That’s one of the biggest myths that I think holds people back, and there are many studies out there from the Association of Realtors, Mortgage Bankers’ Associations, and countless articles that will say the average down payment per is 17%. Another recent article said the average down payment for Millennial buyers was right around 7%.
Again, back to what I said earlier, it should start with you. What do you have? Where are you in the process of buying a house in life? Then map out the numbers and see if it works for you.
Credit scoring is its own animal. It’s very complicated. There are three different credit bureaus and different scoring models. Consumer model scores for instance, give a lot of false belief. Generally speaking, they are a little higher than what mortgage companies use. Credit scores can go as low as the 400’s, and as high as the low to mid 800s. When you look at lending, it’s somewhat safe to say that a credit score of about 740 gives you best pricing, but loans can be done down to scores of 580.
Depending on the loan that you get, your score may or may not affect your rate. For instance, if you have a government-sponsored loan (think FHA as an example), the rate is kind of the same. You could have the world’s best credit or the world’s worst credit and if you qualify for that FHA loan, you’re both getting the same rate.
On the conventional side, it’s a little different. The government agencies, Fannie Mae and Freddie Mac, have come out with these things called “Loan Level Price Adjustments.” In 2008-2009, when the world started foreclosing, I think the agencies looked at the market and said, “Geez, we were pricing everyone the same (kind of like FHA does it today), but we probably should not have because loans with lower credit scores are defaulting at a much higher rate. Let’s just charge a little bit to make those a touch more expensive.”
A lot of people look at that and say, “Well, if my credit score is lower, that means my rate is going to be higher.” That is true, but everything in housing needs to be looked at in the context of time. Let me explain.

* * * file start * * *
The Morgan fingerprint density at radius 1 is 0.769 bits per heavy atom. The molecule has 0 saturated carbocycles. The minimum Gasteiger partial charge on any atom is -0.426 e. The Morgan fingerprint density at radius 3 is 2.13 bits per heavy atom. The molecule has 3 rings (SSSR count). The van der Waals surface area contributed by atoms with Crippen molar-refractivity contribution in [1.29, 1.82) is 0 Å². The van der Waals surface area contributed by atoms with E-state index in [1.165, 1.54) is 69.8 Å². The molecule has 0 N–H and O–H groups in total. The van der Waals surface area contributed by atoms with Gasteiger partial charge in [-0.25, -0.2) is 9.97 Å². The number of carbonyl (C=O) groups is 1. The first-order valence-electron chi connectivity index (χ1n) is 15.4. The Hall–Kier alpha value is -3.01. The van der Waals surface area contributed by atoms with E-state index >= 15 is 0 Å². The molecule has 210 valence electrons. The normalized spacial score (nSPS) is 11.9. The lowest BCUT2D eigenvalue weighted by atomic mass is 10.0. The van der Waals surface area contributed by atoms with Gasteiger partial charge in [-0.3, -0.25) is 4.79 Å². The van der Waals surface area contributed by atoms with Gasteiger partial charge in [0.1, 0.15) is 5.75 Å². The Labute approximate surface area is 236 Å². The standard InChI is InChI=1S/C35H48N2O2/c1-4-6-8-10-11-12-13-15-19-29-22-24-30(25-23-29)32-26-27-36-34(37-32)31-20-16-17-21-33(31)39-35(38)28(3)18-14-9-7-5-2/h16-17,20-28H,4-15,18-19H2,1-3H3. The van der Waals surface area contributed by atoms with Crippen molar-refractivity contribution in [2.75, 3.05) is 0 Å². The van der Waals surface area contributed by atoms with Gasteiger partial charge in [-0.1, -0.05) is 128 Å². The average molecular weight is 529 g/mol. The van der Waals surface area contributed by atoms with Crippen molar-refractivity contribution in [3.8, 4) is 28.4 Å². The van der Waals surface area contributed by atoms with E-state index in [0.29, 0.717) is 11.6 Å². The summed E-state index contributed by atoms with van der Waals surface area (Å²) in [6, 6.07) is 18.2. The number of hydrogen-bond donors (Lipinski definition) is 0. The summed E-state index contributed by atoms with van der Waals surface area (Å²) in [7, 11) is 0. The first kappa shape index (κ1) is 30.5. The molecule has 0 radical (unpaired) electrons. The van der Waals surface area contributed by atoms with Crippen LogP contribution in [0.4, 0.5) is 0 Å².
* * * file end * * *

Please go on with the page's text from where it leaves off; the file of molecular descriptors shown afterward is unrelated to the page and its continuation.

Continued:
Just prior to the election of 2016, interest rates were 3.5%. Let’s say that person with a slightly lower credit score had something like a 3.875% rate. They might have looked at that and said, “3.875% is higher than 3.5% so I’m going to work on my credit and wait to buy a home.”
But then fast forward to March and April of the following year. Their credit score is higher and they finally feel ready. The best rate that was available was now 4.25%. You could go back and say, “Geez, my credit score six months ago with that slightly higher rate was actually better than right now when I have a higher score! I waited to improve my credit because I wanted a better rate, but the market ran away from me and now I’m paying more.” By waiting, housing prices and mortgage can rise while you are waiting for your credit score to improve!
Again, everyone needs to look at the context of time to figure out what is best for them. They should ask, “What would it look like if I did it today?”
Once you own the home, you can restructure the debt if your credit improves through a refinance. Refinancing is so easy these days and so cost-effective that you might as well get in if it works now and the payment is tolerable. If people just had a real conversation with someone to look at real numbers and ran a few what-if scenarios of life, 6 to 12 months down the road, they would probably make a different decision today?